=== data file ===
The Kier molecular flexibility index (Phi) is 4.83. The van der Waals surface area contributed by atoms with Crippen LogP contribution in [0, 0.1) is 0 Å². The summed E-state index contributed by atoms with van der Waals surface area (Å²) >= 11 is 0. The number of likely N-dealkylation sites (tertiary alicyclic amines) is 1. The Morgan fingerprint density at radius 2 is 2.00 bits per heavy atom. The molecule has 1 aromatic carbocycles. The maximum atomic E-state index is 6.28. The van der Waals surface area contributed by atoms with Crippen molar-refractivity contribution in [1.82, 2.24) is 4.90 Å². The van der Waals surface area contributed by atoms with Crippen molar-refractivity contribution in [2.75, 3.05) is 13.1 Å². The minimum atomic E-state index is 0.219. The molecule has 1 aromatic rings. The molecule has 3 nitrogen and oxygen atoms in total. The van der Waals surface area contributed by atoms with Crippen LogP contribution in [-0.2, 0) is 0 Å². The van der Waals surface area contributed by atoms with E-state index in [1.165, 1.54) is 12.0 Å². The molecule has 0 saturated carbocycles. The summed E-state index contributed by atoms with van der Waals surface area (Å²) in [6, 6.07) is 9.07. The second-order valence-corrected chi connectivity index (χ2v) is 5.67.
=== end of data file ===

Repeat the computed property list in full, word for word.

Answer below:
The Kier molecular flexibility index (Phi) is 4.83. The van der Waals surface area contributed by atoms with Crippen LogP contribution in [0, 0.1) is 0 Å². The summed E-state index contributed by atoms with van der Waals surface area (Å²) >= 11 is 0. The number of likely N-dealkylation sites (tertiary alicyclic amines) is 1. The Morgan fingerprint density at radius 2 is 2.00 bits per heavy atom. The molecule has 1 aromatic carbocycles. The maximum atomic E-state index is 6.28. The van der Waals surface area contributed by atoms with Crippen molar-refractivity contribution in [1.82, 2.24) is 4.90 Å². The van der Waals surface area contributed by atoms with Crippen molar-refractivity contribution in [2.75, 3.05) is 13.1 Å². The minimum atomic E-state index is 0.219. The molecule has 1 aromatic rings. The molecule has 3 nitrogen and oxygen atoms in total. The van der Waals surface area contributed by atoms with Crippen LogP contribution in [-0.2, 0) is 0 Å². The van der Waals surface area contributed by atoms with E-state index in [1.165, 1.54) is 12.0 Å². The molecule has 0 saturated carbocycles. The summed E-state index contributed by atoms with van der Waals surface area (Å²) in [6, 6.07) is 9.07. The second-order valence-corrected chi connectivity index (χ2v) is 5.67.